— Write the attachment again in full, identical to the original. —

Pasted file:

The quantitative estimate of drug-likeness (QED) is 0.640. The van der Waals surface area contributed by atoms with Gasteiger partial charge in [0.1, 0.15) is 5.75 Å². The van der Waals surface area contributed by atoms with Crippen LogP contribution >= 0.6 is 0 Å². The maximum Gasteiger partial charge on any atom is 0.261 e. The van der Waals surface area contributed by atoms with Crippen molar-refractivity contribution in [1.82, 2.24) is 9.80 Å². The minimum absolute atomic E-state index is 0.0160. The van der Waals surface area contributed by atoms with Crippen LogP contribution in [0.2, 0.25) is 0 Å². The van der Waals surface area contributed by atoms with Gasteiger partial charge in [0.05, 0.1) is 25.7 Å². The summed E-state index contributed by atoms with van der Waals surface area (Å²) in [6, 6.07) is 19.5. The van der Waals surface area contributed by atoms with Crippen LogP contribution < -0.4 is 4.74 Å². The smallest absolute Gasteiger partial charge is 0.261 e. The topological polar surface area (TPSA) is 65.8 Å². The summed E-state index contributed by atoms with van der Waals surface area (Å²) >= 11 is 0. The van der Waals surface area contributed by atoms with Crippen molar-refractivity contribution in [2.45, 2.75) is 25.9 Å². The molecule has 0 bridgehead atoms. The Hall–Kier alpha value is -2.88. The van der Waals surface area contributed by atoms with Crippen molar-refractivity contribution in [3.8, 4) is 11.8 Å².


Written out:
The quantitative estimate of drug-likeness (QED) is 0.640. The van der Waals surface area contributed by atoms with Gasteiger partial charge in [0.1, 0.15) is 5.75 Å². The van der Waals surface area contributed by atoms with Crippen LogP contribution >= 0.6 is 0 Å². The maximum Gasteiger partial charge on any atom is 0.261 e. The van der Waals surface area contributed by atoms with Crippen molar-refractivity contribution in [1.82, 2.24) is 9.80 Å². The minimum absolute atomic E-state index is 0.0160. The van der Waals surface area contributed by atoms with Crippen LogP contribution in [0.2, 0.25) is 0 Å². The van der Waals surface area contributed by atoms with Gasteiger partial charge in [0.05, 0.1) is 25.7 Å². The summed E-state index contributed by atoms with van der Waals surface area (Å²) in [6, 6.07) is 19.5. The van der Waals surface area contributed by atoms with Crippen LogP contribution < -0.4 is 4.74 Å². The smallest absolute Gasteiger partial charge is 0.261 e. The topological polar surface area (TPSA) is 65.8 Å². The summed E-state index contributed by atoms with van der Waals surface area (Å²) >= 11 is 0. The van der Waals surface area contributed by atoms with Crippen molar-refractivity contribution in [2.45, 2.75) is 25.9 Å². The molecule has 0 bridgehead atoms. The Hall–Kier alpha value is -2.88. The van der Waals surface area contributed by atoms with Crippen molar-refractivity contribution in [3.8, 4) is 11.8 Å².